Hold 6 Maples that you've bought with bitcoins (effectively received for free... once hardware is paid for)... now *that* is satisfying. The chap also supplies Krugers but I'm not waiting until my bitcoin wallet accrues that sort of money, the time taken between transactions is too long, hence higher risk. The silver plan is nice, regular, feels like I'm actually making real money for a change from my messing about with computers... and is frequent enough to give ample warning of market doom.
One has to want to invest in physical silver, of course. I work with investment managers for my day job, and *my* views are considered fairly off-piste... so it's not for everyone. For those in the UK who like silver... remember buying with Bitcoins isn't *yet* a financial transaction. So the dreaded 20% VAT, which ruins silver investment for non-corporates in the UK, doesn't apply
However the vendor is well aware of this, and charges the bitcoin equivalent of more than my best online supplier, and that's *with* paying the 20% tax. This chap is literally coining it in (sorry). He's got the market to himself, so I would too.
I could, too... but I don't want to sell my silver for bitcoins! Even if the BTC value of his silver is overpriced, and he only has Maples and no other interesting coins (check out the Mexican Liberdads - utterly, utterly beautiful for a bullion coin, and the Chinese Panda is always a stunning proof coin. My current favourite is Perth Mint's 'High Relief' Aussie Kangaroo - twice the thickness, smaller diameter, big concave surfaces. Exquisite), if I'm earning the bitcoins for free (or a damn sight less than the real exchanged value - electricity isn't extortionate, and the PCs can be repurposed and expensed for other purposes) then it doesn't really matter if he's profiteering...
Current goal is to get a coin a week. This, with 4 constantly running *mildly* overclocked 5850s, is looking very possible (I use Slush's pool). However, with all the extra 5770s and maybe more 5850s if OcUK comes up with another offer... we could be looking at more than one coin a week. This is a very good way to protect the earnings from this interesting enterprise... and silver gained 100% last year (it was actually 99%, but what the hell). It's a volatile instrument to invest in, because it's half precious metal and half industrial commodity - hence twice the number of stories can move the market, plus it's well known that the Comex silver futures exchange is a criminally rigged casino... the investigation has been going on for years, but the prime witnesses have odd car accidents and often switch personalities from 'let's clean this place up' to 'oh well, the status quo isn't so bad after all' - complete turnarounds that make no psychological sense unless coercion is involved...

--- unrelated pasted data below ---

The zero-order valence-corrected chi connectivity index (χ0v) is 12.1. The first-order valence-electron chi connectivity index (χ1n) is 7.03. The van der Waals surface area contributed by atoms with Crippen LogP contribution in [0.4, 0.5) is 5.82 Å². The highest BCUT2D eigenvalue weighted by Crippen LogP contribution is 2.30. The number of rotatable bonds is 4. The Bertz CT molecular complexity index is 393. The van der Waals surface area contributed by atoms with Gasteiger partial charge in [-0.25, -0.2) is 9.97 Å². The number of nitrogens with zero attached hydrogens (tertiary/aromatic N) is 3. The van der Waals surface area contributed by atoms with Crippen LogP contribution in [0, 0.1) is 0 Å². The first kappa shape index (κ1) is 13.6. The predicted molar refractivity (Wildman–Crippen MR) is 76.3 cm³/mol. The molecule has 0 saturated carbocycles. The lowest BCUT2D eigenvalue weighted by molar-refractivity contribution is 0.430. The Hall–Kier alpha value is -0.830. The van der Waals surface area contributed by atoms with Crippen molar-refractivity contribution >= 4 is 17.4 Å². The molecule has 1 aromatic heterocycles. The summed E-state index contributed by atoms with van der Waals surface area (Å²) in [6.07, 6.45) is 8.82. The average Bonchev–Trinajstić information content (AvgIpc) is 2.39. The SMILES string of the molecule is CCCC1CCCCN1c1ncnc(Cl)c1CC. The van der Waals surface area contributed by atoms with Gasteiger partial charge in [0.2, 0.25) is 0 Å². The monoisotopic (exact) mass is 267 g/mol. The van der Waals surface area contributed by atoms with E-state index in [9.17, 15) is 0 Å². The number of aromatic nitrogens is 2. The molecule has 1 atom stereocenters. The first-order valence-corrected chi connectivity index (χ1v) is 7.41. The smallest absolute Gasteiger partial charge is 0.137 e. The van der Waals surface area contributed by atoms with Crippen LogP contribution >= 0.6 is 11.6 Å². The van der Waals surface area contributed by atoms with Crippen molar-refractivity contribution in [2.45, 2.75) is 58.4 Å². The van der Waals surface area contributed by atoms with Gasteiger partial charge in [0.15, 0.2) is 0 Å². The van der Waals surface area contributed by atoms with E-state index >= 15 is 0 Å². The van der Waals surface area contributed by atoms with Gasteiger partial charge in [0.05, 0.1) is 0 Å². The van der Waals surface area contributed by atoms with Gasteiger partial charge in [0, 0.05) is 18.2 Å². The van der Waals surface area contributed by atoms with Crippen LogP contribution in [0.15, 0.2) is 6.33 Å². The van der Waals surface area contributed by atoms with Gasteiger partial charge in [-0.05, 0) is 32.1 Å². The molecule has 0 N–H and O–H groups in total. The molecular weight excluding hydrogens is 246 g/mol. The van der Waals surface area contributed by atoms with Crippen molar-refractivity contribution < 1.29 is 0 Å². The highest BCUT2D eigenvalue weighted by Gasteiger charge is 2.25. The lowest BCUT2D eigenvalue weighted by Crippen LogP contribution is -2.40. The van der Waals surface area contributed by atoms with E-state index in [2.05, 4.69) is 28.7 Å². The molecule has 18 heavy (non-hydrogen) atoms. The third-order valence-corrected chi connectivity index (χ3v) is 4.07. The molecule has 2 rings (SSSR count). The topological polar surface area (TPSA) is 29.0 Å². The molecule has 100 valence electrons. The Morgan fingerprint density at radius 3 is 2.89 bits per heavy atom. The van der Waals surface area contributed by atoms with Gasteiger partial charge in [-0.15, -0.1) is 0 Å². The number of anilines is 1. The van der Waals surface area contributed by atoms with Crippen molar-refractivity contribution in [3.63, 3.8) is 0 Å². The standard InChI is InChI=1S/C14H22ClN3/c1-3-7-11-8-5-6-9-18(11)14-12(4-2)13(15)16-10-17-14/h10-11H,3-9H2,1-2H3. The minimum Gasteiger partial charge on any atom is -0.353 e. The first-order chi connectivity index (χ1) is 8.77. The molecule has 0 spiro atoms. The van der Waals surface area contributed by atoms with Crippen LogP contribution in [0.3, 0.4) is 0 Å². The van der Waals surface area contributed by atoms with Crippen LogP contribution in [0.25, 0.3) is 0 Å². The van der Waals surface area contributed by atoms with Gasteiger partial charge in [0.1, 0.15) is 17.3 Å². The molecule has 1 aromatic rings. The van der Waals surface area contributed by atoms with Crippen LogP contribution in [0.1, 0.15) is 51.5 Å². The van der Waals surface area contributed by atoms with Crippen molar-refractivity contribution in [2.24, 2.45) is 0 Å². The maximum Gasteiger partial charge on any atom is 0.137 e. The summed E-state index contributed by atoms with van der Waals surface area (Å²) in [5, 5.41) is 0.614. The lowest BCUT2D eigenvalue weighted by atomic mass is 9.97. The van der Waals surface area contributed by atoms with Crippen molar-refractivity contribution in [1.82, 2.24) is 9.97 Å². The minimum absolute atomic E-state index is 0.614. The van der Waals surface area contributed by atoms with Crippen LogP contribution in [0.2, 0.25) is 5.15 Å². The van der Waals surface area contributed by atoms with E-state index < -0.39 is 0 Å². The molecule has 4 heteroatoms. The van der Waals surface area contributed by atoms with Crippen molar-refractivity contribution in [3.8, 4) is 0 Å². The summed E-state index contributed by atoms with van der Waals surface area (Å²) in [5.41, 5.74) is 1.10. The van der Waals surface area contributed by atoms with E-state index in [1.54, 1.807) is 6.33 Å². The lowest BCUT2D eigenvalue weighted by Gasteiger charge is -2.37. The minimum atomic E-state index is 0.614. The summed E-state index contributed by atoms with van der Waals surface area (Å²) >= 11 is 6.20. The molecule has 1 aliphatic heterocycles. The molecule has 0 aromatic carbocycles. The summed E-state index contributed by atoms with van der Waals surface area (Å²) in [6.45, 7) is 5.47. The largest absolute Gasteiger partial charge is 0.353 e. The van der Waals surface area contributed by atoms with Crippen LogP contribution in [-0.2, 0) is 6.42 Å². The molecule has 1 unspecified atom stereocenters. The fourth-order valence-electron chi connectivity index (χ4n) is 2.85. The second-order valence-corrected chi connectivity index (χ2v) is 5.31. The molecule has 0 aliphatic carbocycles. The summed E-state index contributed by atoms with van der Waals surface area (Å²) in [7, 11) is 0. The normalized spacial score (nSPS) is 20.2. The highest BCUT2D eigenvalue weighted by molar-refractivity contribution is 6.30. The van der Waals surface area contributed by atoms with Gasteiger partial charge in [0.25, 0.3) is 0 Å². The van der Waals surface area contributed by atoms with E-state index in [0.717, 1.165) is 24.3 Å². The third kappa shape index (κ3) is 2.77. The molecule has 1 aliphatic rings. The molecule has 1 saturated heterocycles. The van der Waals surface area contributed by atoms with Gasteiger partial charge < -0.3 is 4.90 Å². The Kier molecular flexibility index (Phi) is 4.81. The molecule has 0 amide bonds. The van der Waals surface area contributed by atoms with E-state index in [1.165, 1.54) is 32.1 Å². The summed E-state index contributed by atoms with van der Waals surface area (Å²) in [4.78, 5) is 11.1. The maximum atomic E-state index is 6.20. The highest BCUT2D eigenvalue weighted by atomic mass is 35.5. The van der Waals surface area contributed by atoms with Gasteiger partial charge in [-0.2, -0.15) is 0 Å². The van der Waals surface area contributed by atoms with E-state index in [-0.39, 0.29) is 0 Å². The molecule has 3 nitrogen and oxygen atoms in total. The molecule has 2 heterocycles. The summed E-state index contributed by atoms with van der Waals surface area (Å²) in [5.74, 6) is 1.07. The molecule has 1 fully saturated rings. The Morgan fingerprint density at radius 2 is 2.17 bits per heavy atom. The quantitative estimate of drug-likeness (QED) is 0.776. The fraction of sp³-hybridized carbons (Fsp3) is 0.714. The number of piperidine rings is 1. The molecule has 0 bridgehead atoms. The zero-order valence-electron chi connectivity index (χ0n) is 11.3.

I'm not a practising financial adviser but I believe that my qualifications permit me to deal on the behalf of clients... not retail 'unsophisticated' clients though, so don't listen to me unless you *already* like silver. Using a well-set-up mining rig (or three) to acquire bitcoins at a reasonable rate, and then buying silver bullion coins with the proceeds, is basically tax-free, untraceable, unrecorded on a regulatory basis, and the only records potentially kept would be by the dealer who sells the coins... the fact that he asks for my postal address and bitcoin sending address *every time* I buy a coin (even though it's a regular occurrence) suggests that he doesn't actually keep any records. The package is printed with my address, a coin is popped in, the package is posted, and then the transaction is deleted from his database. Perfectly legal since no *financial* transaction has taken place - protects him completely, but also protects me. A criminal breaking into the dealer's premises wouldn't get a list of customers and hence a nice easy route from house to house with his Transit van to collect coins.
The only risk is that the emails are intercepted by a sniffer on the network (this would have to be a cracker working at an ISP, basically) where a buyer is using some ancient or cluelessly-configured email client that doesn't support TLS. I'm confident that my emails to the dealer are secure, as I own the email server and have watched the handshake with his mail provider... looks good to me.
I definitely recommend him. Midas Bitcoin is the chap. Not cheap - definitely not cheap. But if your BTC are *mined* and not bought at current FX rates... it doesn't matter until he has much cheaper competition. And a decent mining rig can accumulate enough per day to buy a silver coin every 5 days or so...
(actually this isn't 'Hardware' at all, but some 'finance' or 'investment' forum... mods please move this post if required...)